In the article “The Reconstruction of American Journalism” writers Leonard Downie Jr. and Michael Schudson explore the economical decline of news media. Even in 2009 when this article was written things were bad. Today it’s not surprising to see campaigns from traditionalist consumers fighting to keep their paper publications alive. It’s become common knowledge that if new media wants to stay alive it needs to do something drastic.
The formula that keeps broadcast news alive is the formula that is also driving viewers away, keeping it in a fine gamble between attraction and abrasion. It’s founded on the fundamentals of sensationalism feeding audiences the melodrama of a soap opera and the gossip junk from a locker room session. Educated consumers are put off with the junk getting in the way of their news while other consumers need the drama to keep them engaged. Broadcast news has come a long way from textbook ethics but it may be the key to keeping the investors on board.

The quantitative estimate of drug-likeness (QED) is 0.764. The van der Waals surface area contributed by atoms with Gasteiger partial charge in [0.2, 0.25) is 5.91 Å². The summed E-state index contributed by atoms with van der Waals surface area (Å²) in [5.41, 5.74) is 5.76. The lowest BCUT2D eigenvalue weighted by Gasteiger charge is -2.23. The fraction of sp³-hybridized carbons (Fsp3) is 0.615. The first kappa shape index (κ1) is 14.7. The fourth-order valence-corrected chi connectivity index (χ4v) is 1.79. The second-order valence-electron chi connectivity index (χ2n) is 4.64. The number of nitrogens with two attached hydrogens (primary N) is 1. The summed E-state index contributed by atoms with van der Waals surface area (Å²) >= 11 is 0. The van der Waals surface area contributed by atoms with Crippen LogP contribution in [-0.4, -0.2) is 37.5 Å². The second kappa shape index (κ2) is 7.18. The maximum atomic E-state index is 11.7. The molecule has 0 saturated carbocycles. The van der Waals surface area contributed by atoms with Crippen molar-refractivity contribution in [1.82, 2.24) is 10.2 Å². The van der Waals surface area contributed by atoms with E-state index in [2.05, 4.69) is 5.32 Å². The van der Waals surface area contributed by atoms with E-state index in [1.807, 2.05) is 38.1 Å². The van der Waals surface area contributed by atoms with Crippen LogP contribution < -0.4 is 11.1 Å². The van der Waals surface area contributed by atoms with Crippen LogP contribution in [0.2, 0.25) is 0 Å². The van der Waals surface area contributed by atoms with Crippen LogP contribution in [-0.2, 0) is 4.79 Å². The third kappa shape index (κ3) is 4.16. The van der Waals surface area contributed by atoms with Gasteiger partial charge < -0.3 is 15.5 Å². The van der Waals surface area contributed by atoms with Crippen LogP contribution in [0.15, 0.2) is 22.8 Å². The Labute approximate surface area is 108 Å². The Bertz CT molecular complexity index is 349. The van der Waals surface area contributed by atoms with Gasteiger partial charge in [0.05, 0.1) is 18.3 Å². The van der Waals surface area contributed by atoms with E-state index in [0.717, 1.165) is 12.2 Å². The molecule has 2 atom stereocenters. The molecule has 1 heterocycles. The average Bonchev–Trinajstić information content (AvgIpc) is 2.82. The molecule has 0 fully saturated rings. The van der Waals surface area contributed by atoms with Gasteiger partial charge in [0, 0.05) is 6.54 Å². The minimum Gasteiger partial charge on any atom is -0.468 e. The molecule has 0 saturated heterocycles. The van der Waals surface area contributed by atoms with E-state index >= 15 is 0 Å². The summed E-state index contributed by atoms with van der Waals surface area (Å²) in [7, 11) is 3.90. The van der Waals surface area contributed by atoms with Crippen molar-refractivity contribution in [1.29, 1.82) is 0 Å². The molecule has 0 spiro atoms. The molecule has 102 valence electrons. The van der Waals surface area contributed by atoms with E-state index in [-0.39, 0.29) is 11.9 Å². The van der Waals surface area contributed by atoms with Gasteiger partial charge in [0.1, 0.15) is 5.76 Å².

Print news media, on the other had, is a bit more tragic. While the sensationalist formula can be better coated under the novelty of print, it can’t keep up with the destroyer of all media; the internet. The internet offers the same information, less mess, more mobility and most importantly it’s free. While it’s true that some publications still charge for their online content the cold hard truth is that everything is a light google search away from being accessible for free.
So how does news media stay alive? Do we really want to pay for bad news? But then again would I consider sitting through a package on how wonderful the world is? The best we could hope is that news stays ethical and then it would stay necessary. It should go back to it’s roots and find other means of gaining revenue. Our media is too democratize it’s a consumer’s market when it comes to news media. And that’s the cold hard truth.